I hate to make assumptions or to speculate wildly, but … I have a sneaking suspicion that you don’t always understand your contracts.
When I wrote this blog in 2013, my evidence was largely anecdotal. It came from:
Although I’m rarely in total agreement with Tony Bingham, a columnist in Building, I think he may have a point:
‘Not only are there too many forms…it is a truism that the industry does not understand these ‘legal’ documents [and] sees no point in trying to understand these legal documents…if you spent time trying to fathom the true intention of the contractual bumf, you would have no time to build the building.’ (Article)
‘…no one understands contract documents, not even the lawyers. That’s why there are arguments. What chance my plasterer and drain layer friends?’ (Article)
‘We believe that the people doing work understand contractual stuff when in fact it’s gibberish to almost all of them. That’s why contracts get put in the bottom drawer. Lawyers don’t understand that the industry doesn’t understand. They genuinely believe that homemade contract documents and/or changes to standard form documents are fully understood. They are not. They genuinely believe the standard form contract documents are understood. They are not.’ (Article)
The 2014 ARCADIS Global Disputes Survey has recently come up with the top 5 causes of construction disputes worldwide. Although there are no real surprises, two of the major causes were:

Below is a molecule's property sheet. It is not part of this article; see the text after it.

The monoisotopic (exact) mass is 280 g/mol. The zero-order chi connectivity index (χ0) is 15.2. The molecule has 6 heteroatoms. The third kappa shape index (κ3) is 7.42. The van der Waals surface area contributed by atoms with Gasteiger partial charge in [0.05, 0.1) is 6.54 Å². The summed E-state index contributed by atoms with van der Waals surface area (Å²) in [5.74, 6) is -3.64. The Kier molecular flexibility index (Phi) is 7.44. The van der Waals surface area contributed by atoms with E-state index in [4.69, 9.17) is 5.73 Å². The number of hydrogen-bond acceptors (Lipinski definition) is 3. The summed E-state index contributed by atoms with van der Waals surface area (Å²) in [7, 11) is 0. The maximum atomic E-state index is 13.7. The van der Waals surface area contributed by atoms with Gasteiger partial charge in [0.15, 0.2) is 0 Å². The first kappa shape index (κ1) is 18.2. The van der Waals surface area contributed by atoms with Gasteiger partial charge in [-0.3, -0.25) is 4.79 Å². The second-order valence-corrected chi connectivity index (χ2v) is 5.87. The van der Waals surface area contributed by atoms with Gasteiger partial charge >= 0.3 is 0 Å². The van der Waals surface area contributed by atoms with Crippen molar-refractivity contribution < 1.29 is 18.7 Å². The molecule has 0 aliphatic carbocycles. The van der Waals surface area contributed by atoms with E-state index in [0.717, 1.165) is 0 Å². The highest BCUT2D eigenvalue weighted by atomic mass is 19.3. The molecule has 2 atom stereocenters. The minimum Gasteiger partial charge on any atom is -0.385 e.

1….. Contract users not understanding their contract
2….. Contract users not implementing their contract (possibly due to not understanding it?)
My own 2014 Contract Users Survey showed that less than 50% of contract users found construction contracts easy to understand.
Whose Fault is It Anyway?
There are a number of prime culprits which make it harder for users to understand their contracts:
- Jargon and terminology: very few standard forms are written in plain language and barely any have been awarded the Crystal Mark*
- Length: the JCT SBC 2011 contract is over 100 pages long and comprises 50,000 words.
- Complexity: even the simpler standard forms contain multiple sections (core clauses, contract particulars, supplementary provisions, annexes, optional clauses); and there are legal requirements in other documents (preliminaries, specifications).
Is Simplicity A Worthy Goal?
I think the role of any contract drafter, is to make sure users do understand their contracts.
Is it better to do as Peter Hibberd, chairman of the JCT says and develop detailed contracts? In his 2014 paper to Arbrix he says: “complexity itself is not a problem; it may be inevitable…However, complexity without understanding is something that must be avoided.”
Or is is better to aim for simplicity, where understanding is far more likely, and rely on explaining only the occasional complex element (if any)?
*Notable exceptions are two JCT contracts intended for use with home-owners – although why they should be the only people entitled to understand their contracts is a mystery!